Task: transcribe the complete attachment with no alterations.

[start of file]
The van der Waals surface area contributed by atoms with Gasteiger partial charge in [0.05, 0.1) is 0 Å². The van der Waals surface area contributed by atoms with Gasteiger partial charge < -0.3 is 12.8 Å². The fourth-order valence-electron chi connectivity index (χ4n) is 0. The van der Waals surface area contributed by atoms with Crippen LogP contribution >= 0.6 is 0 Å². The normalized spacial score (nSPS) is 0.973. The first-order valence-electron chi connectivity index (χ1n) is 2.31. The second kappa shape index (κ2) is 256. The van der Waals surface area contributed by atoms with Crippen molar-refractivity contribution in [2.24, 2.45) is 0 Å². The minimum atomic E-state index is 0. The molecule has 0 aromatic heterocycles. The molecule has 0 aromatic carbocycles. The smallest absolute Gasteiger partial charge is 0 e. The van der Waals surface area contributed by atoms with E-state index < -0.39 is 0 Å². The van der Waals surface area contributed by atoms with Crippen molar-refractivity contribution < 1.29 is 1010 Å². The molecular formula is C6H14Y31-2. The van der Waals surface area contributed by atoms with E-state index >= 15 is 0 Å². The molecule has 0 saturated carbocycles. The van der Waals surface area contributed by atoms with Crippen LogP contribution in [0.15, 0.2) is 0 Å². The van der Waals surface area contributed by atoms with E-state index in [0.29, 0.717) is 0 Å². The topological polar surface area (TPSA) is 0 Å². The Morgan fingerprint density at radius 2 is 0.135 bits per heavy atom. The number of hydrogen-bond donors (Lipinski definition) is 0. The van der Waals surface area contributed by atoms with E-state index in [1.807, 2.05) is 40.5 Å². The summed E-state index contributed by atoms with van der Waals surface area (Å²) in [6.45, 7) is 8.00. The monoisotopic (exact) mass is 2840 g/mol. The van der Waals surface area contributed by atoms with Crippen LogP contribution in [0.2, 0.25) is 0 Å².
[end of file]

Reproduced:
The van der Waals surface area contributed by atoms with Gasteiger partial charge in [0.05, 0.1) is 0 Å². The van der Waals surface area contributed by atoms with Gasteiger partial charge < -0.3 is 12.8 Å². The fourth-order valence-electron chi connectivity index (χ4n) is 0. The van der Waals surface area contributed by atoms with Crippen LogP contribution >= 0.6 is 0 Å². The normalized spacial score (nSPS) is 0.973. The first-order valence-electron chi connectivity index (χ1n) is 2.31. The second kappa shape index (κ2) is 256. The van der Waals surface area contributed by atoms with Crippen molar-refractivity contribution in [2.24, 2.45) is 0 Å². The minimum atomic E-state index is 0. The molecule has 0 aromatic heterocycles. The molecule has 0 aromatic carbocycles. The smallest absolute Gasteiger partial charge is 0 e. The van der Waals surface area contributed by atoms with E-state index < -0.39 is 0 Å². The van der Waals surface area contributed by atoms with Crippen molar-refractivity contribution < 1.29 is 1010 Å². The molecular formula is C6H14Y31-2. The van der Waals surface area contributed by atoms with E-state index >= 15 is 0 Å². The molecule has 0 saturated carbocycles. The van der Waals surface area contributed by atoms with Crippen LogP contribution in [0.15, 0.2) is 0 Å². The van der Waals surface area contributed by atoms with E-state index in [0.29, 0.717) is 0 Å². The topological polar surface area (TPSA) is 0 Å². The Morgan fingerprint density at radius 2 is 0.135 bits per heavy atom. The number of hydrogen-bond donors (Lipinski definition) is 0. The van der Waals surface area contributed by atoms with E-state index in [1.807, 2.05) is 40.5 Å². The summed E-state index contributed by atoms with van der Waals surface area (Å²) in [6.45, 7) is 8.00. The monoisotopic (exact) mass is 2840 g/mol. The van der Waals surface area contributed by atoms with Crippen LogP contribution in [0.2, 0.25) is 0 Å².